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Thermosphere and exosphere, outermost shells of Earth’s atmosphere

The thermosphere and the exosphere are the outermost shells of the Earth’s atmosphere, in which artificial satellites and other spacecrafts like the International Space Station (ISS) follow orbits.

This part of the atmosphere is the natural environment for astronauts and cosmonauts, when they conduct a spacewalk to construct or repair space stations and to fetch or mend satellites.

Spacecraft aerodynamics and lifetime

The analysis of the variations in the orbits of artificial satellites has incidentally made a first important contribution to the study of the physic structure of this atmospheric layer. An in-depth knowledge of the atmosphere’s outermost part, that is to say of the thermosphere and the exosphere, is in itself important as fundamental research and is a part of a global study of the Earth’s environment.

For research and for applications in the field of geodesy, navigation, teledetection, and meteorology that knowledge has also resulted indispensable to:

  • determine the aerodynamic characteristics of spacecrafts
  • assess the duration during which spacecrafts can be active in an orbit around Earth
  • select the most appropriate satellite orbits

When scientists, for instance, want to make long-term observations of Earth with high resolution, they choose a circular orbit that is not prone to all the possible disturbances which considerably alter the orbit, causing the satellites to return too soon.

The exosphere: the uppermost part of the atmosphere

The density of the atmosphere continuously decreases with height in such a way that, from a particular level, collisions between atoms become very infrequent. The mean free path, defined as the mean distance traversed by an atmospheric particle between two collisions, is roughly 100 km at 500 km height as compared with a value of a tenth of one micron at ground level!

The exosphere is defined as the atmospheric region where the number of collisions between particles are negligible.

The atoms follow different kinds of free-space trajectories and some of them can escape from the terrestrial atmosphere. The kinetic temperature loses its ordinary meaning and the hydrostatic law is no more valid. The critical level corresponding to the base of the exosphere is called "exobase" and is located between 350 and 800 km depending on the temperature at the thermopause.

Helium and hydrogen are the major exospheric constituents. The hydrogen atoms constitutes the corona of the atmosphere which extends to a height of 50.000 km.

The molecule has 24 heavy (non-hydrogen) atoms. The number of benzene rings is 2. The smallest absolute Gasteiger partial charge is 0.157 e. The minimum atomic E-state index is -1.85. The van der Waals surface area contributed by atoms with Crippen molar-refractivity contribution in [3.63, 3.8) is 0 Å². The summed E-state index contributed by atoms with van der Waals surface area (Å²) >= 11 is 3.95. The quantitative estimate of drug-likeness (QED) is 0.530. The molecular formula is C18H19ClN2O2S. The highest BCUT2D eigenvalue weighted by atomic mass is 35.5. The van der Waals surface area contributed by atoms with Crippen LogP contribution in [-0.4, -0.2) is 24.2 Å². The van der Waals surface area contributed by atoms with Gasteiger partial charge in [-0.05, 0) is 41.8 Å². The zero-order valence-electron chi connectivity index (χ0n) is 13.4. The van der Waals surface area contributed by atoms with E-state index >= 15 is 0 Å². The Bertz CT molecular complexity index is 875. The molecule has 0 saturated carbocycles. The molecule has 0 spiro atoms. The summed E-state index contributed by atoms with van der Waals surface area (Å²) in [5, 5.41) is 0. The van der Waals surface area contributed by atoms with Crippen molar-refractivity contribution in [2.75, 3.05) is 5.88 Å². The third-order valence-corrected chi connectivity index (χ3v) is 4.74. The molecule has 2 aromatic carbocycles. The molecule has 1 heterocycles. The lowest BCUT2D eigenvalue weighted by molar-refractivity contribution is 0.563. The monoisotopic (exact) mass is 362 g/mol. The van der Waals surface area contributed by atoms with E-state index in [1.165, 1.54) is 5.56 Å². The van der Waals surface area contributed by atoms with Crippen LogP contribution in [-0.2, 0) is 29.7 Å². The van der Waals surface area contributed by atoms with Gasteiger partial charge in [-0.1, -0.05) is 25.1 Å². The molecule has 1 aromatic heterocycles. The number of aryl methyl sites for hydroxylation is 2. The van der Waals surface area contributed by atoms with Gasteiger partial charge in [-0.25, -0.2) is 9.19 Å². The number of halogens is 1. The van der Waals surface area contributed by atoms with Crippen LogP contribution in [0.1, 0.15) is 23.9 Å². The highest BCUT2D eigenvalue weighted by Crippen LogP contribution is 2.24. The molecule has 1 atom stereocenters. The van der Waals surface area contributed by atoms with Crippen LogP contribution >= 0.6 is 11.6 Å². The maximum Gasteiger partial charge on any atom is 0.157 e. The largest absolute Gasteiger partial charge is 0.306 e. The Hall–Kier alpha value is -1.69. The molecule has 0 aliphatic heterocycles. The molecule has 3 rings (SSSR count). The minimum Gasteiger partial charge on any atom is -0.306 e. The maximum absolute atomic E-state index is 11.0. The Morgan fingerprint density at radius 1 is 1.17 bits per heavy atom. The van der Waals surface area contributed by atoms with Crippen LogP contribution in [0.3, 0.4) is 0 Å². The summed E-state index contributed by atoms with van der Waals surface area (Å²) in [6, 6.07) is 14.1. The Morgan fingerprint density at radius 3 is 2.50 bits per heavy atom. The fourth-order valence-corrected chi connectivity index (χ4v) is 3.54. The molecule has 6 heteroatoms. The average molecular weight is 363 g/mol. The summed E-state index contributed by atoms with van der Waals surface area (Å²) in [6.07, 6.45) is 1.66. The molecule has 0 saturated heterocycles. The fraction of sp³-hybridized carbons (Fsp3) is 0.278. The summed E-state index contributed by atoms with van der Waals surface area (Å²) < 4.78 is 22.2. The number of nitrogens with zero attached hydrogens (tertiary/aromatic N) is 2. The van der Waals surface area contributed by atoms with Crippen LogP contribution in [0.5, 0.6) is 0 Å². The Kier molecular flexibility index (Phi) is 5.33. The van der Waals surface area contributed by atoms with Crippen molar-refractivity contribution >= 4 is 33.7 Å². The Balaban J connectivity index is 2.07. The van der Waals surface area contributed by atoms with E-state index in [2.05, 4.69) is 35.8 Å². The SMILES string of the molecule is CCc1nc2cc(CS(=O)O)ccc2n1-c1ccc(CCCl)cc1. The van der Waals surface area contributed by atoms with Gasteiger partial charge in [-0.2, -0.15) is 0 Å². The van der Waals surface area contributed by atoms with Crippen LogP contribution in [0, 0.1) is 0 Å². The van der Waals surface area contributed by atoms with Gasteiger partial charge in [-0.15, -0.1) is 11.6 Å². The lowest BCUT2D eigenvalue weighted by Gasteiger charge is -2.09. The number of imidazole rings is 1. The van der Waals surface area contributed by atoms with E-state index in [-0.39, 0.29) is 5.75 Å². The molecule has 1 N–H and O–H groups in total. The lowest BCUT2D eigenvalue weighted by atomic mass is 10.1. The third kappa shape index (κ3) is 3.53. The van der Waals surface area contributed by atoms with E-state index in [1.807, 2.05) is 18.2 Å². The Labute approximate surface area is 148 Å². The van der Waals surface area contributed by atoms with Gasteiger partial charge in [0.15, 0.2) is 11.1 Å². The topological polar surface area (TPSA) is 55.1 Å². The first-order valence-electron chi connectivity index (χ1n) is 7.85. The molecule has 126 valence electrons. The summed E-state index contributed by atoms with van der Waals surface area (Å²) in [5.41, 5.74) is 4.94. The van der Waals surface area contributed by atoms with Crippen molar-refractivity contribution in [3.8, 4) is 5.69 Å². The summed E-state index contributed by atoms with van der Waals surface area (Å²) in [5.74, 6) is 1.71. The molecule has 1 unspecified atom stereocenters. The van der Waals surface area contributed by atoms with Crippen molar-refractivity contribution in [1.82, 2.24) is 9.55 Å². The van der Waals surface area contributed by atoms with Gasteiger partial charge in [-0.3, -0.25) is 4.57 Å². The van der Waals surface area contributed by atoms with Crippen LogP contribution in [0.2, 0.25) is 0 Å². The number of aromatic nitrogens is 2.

The thermosphere: a part of the heterosphere

100 km altitude

The heterosphere is the atmospheric region where the composition is not homogeneous. The transition with the homosphere is located on the average at about the 100 km altitude where turbulent mixing is no more sufficient to maintain the air homogeneous. Molecular diffusion becomes the main phenomena.

The number density of each atmospheric constituent decreases with height at a rate which is directly proportional to its mass: the concentration of heavy constituents (O2 and N2) decrease faster than that of light constituents (O, He and H) in such a way that the relative abundances of the latter continuously increase with height.

Between altitudes of 100 and 150 km

On going upward, one meet several belts where molecular nitrogen, atomic oxygen, helium and hydrogen successively become the main constituent. The boundaries of these belts vary with the temperature linked itself to the level of solar activity.

Between the altitudes of 100 and 150 km, molecular oxygen is a strong absorber of solar extreme ultraviolet radiation at wavelengths between 100 and 200 nm: the resulting thermal effect is a large increase of the temperature with height in the thermosphere and located immediately above the mesosphere.

In the same time, many oxygen molecules (O2) dissociate into two oxygen atoms (O). Atomic oxygen becomes a main constituent. Taking into account of the heat transport by conduction, vertical profiles of the temperature can be calculated, depending also on diurnal and solar activity conditions.

Between 250 and 500 km

"Thermopause" is the name of the level at which the temperature stops rising. Its height depends on the solar activity and is located between 250 and 500 km. Above the thermopause, the atmosphere is isothermal and the temperature can take on values between 300°C and 1600°C.

The large size of this amplitude of temperature variations is linked to the extreme dilution of the atmosphere at these altitudes. The isothermal region has no specific name. It is usually assimilated into the thermosphere, at least up to the critical level where the exosphere begins.